The exhibition closely examines twenty-four poems in various draft states, with corresponding audio stops. In addition to her writings, the show also features an array of visual material, including hand-cut silhouettes, photographs and daguerreotypes, contemporary illustrations, and other items that speak to the rich intellectual and cultural environment in which Dickinson lived and worked.

Accompanying the exhibition is a variety of gallery talks, discussions, tours, a concert (Tuesday, March 21, 2017) — In Poetry and Song: An Evening with Patti Smith and Jesse Paris Smith — a film, workshop, and an audio selection of poems by Emily Dickinson read by contemporary poet Lee Ann Brown. A substantial amount of the exhibit is available online, with images of many of Dickinson’s draft pages, as well as audio and transcribed versions.

See the full details on The Morgan Library & Museum website.

good idea

January 29, 2017

Books On The Subway

It’s hard to say this more clearly than the Books On The Subway site, so we quote…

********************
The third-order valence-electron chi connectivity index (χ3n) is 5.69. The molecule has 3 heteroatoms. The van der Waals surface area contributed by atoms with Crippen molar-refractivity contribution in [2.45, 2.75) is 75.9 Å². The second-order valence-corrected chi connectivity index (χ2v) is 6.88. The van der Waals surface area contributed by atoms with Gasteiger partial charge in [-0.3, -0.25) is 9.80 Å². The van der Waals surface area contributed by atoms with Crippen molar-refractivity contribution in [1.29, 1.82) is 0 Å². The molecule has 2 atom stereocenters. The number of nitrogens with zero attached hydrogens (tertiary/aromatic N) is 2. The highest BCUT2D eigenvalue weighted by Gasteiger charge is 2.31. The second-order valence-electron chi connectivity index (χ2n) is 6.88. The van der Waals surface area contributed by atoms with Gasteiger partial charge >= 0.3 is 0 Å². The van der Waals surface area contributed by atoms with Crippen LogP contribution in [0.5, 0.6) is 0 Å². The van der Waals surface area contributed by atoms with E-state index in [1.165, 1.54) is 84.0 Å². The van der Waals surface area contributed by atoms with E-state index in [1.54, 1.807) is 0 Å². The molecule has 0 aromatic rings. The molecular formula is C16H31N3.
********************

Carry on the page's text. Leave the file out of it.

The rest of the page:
It’s like a public library, but on the New York Subway.

We go out and leave some of our favorite books on the New York subway. There are new books every day, and they’re there to be taken, read, shared, and most importantly, enjoyed! We want everyone to get involved and fall in love with reading again and we want to make the subway a more friendly and enjoyable experience.

So, if you find a book from us on the subway, feel free to pick it up and take it home with you, but when you’re done, be sure to put it back on the subway for someone else to enjoy.

Launched in 2013 by Rosy Kehdi and Hollie Fraser (Fraser had started Books on the Underground in London a year earlier), BOTS gets books from authors, publishers and ordinary readers. The books are left on benches, or just about anywhere there’s a shelf, and returned when readers have finished them. There are now stickers to identify BOTS books. If the photos are any indication, the offerings seem shy of poetry. So we add this:

Calling all authors & publishers! Please feel free to reach out to us if you would like to send us your books to distribute on the subway. If you would like to get your own sticker to place on your books and distribute, drop us an email to bookssubway@gmail.com.

Read more about Books On The Subway and like them on Facebook.

on the radar…

December 12, 2016

Writers Resist

Not much detail available yet, but if you’re feeling the need to put your words to work, be aware that WRITERS RESIST will take place nationwide on Sunday, January 15, 2017, Martin Luther King’s birthday.

There are already events posted for Seattle, Portland, New Orleans, Boston, New York, and Riverside, California (on January 11), any many more in the planning stages. To find out more, visit the Writers Resist website and add your name to the mailing list.